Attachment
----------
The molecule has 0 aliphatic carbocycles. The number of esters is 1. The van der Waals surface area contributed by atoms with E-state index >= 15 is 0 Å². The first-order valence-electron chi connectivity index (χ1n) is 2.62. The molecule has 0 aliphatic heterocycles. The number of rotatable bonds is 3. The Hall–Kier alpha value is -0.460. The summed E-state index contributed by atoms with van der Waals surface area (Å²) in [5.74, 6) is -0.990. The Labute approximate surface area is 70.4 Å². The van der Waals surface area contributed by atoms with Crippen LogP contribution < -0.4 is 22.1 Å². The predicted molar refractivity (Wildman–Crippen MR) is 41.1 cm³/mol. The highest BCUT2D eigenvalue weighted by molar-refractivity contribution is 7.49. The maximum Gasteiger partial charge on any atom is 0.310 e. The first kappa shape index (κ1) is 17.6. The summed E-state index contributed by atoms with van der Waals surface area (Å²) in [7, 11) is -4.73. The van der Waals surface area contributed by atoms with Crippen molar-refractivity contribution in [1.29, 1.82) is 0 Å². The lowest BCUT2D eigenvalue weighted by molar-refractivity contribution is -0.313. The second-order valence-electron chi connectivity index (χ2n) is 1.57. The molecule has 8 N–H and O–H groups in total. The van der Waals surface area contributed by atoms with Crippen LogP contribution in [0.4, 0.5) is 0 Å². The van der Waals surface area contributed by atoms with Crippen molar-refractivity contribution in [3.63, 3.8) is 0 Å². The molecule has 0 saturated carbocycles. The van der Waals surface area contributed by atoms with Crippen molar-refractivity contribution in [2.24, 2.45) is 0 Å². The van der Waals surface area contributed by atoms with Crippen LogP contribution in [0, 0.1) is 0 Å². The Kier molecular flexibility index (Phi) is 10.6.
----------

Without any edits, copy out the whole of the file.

The molecule has 0 aliphatic carbocycles. The number of esters is 1. The van der Waals surface area contributed by atoms with E-state index >= 15 is 0 Å². The first-order valence-electron chi connectivity index (χ1n) is 2.62. The molecule has 0 aliphatic heterocycles. The number of rotatable bonds is 3. The Hall–Kier alpha value is -0.460. The summed E-state index contributed by atoms with van der Waals surface area (Å²) in [5.74, 6) is -0.990. The Labute approximate surface area is 70.4 Å². The van der Waals surface area contributed by atoms with Crippen LogP contribution < -0.4 is 22.1 Å². The predicted molar refractivity (Wildman–Crippen MR) is 41.1 cm³/mol. The highest BCUT2D eigenvalue weighted by molar-refractivity contribution is 7.49. The maximum Gasteiger partial charge on any atom is 0.310 e. The first kappa shape index (κ1) is 17.6. The summed E-state index contributed by atoms with van der Waals surface area (Å²) in [7, 11) is -4.73. The van der Waals surface area contributed by atoms with Crippen molar-refractivity contribution in [1.29, 1.82) is 0 Å². The lowest BCUT2D eigenvalue weighted by molar-refractivity contribution is -0.313. The second-order valence-electron chi connectivity index (χ2n) is 1.57. The molecule has 8 N–H and O–H groups in total. The van der Waals surface area contributed by atoms with Crippen LogP contribution in [0.4, 0.5) is 0 Å². The van der Waals surface area contributed by atoms with Crippen molar-refractivity contribution in [3.63, 3.8) is 0 Å². The molecule has 0 saturated carbocycles. The van der Waals surface area contributed by atoms with Crippen molar-refractivity contribution in [2.24, 2.45) is 0 Å². The van der Waals surface area contributed by atoms with Crippen LogP contribution in [0, 0.1) is 0 Å². The Kier molecular flexibility index (Phi) is 10.6.